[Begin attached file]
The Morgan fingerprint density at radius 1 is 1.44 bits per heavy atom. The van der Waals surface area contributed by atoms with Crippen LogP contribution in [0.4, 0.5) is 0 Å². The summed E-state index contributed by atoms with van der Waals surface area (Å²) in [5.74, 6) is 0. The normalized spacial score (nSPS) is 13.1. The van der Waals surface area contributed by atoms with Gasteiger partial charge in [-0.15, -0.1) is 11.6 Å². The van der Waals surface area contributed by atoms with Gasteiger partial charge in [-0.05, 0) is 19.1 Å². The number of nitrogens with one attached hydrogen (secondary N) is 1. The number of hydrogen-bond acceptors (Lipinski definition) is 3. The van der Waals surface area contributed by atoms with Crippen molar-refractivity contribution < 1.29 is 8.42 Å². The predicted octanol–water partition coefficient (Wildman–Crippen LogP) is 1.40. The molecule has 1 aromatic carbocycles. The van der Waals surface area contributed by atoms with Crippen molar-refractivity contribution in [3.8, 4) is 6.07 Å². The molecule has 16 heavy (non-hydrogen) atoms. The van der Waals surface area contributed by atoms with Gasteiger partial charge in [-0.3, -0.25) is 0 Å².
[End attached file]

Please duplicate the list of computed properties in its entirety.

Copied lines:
The Morgan fingerprint density at radius 1 is 1.44 bits per heavy atom. The van der Waals surface area contributed by atoms with Crippen LogP contribution in [0.4, 0.5) is 0 Å². The summed E-state index contributed by atoms with van der Waals surface area (Å²) in [5.74, 6) is 0. The normalized spacial score (nSPS) is 13.1. The van der Waals surface area contributed by atoms with Gasteiger partial charge in [-0.15, -0.1) is 11.6 Å². The van der Waals surface area contributed by atoms with Gasteiger partial charge in [-0.05, 0) is 19.1 Å². The number of nitrogens with one attached hydrogen (secondary N) is 1. The number of hydrogen-bond acceptors (Lipinski definition) is 3. The van der Waals surface area contributed by atoms with Crippen molar-refractivity contribution < 1.29 is 8.42 Å². The predicted octanol–water partition coefficient (Wildman–Crippen LogP) is 1.40. The molecule has 1 aromatic carbocycles. The van der Waals surface area contributed by atoms with Crippen molar-refractivity contribution in [3.8, 4) is 6.07 Å². The molecule has 16 heavy (non-hydrogen) atoms. The van der Waals surface area contributed by atoms with Gasteiger partial charge in [-0.3, -0.25) is 0 Å².